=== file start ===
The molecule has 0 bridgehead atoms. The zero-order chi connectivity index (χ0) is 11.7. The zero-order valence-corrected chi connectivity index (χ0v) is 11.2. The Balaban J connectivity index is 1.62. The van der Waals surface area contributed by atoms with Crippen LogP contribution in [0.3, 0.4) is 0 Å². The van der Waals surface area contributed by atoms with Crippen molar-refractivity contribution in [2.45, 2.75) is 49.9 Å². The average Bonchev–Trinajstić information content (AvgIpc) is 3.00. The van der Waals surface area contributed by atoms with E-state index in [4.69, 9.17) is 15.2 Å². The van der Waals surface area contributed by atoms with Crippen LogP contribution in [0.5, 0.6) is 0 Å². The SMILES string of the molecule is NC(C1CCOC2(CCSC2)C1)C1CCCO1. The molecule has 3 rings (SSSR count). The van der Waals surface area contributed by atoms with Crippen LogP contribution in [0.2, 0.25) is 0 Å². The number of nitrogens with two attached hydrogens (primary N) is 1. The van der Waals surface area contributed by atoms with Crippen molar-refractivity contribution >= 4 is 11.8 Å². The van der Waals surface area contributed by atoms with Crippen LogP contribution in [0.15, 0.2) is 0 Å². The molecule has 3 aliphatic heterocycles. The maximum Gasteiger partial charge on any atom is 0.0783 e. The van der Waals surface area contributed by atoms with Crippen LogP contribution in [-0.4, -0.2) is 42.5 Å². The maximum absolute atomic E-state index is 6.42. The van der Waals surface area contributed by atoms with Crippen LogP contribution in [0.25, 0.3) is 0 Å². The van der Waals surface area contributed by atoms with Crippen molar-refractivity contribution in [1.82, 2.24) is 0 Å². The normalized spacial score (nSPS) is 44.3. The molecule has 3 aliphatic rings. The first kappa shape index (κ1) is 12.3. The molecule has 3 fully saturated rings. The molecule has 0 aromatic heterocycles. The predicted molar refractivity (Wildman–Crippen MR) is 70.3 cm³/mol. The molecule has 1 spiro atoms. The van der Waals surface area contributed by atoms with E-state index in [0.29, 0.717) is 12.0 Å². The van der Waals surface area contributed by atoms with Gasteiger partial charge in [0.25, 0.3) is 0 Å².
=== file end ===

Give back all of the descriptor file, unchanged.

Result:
The molecule has 0 bridgehead atoms. The zero-order chi connectivity index (χ0) is 11.7. The zero-order valence-corrected chi connectivity index (χ0v) is 11.2. The Balaban J connectivity index is 1.62. The van der Waals surface area contributed by atoms with Crippen LogP contribution in [0.3, 0.4) is 0 Å². The van der Waals surface area contributed by atoms with Crippen molar-refractivity contribution in [2.45, 2.75) is 49.9 Å². The average Bonchev–Trinajstić information content (AvgIpc) is 3.00. The van der Waals surface area contributed by atoms with E-state index in [4.69, 9.17) is 15.2 Å². The van der Waals surface area contributed by atoms with Crippen LogP contribution in [0.5, 0.6) is 0 Å². The SMILES string of the molecule is NC(C1CCOC2(CCSC2)C1)C1CCCO1. The molecule has 3 rings (SSSR count). The van der Waals surface area contributed by atoms with Crippen LogP contribution in [0.2, 0.25) is 0 Å². The number of nitrogens with two attached hydrogens (primary N) is 1. The van der Waals surface area contributed by atoms with Crippen molar-refractivity contribution >= 4 is 11.8 Å². The van der Waals surface area contributed by atoms with Crippen LogP contribution in [0.15, 0.2) is 0 Å². The molecule has 3 aliphatic heterocycles. The maximum Gasteiger partial charge on any atom is 0.0783 e. The van der Waals surface area contributed by atoms with Crippen LogP contribution in [-0.4, -0.2) is 42.5 Å². The maximum absolute atomic E-state index is 6.42. The van der Waals surface area contributed by atoms with Crippen LogP contribution in [0.25, 0.3) is 0 Å². The van der Waals surface area contributed by atoms with Crippen molar-refractivity contribution in [1.82, 2.24) is 0 Å². The normalized spacial score (nSPS) is 44.3. The molecule has 3 aliphatic rings. The first kappa shape index (κ1) is 12.3. The molecule has 3 fully saturated rings. The molecule has 0 aromatic heterocycles. The predicted molar refractivity (Wildman–Crippen MR) is 70.3 cm³/mol. The molecule has 1 spiro atoms. The van der Waals surface area contributed by atoms with E-state index in [0.29, 0.717) is 12.0 Å². The van der Waals surface area contributed by atoms with Gasteiger partial charge in [0.25, 0.3) is 0 Å².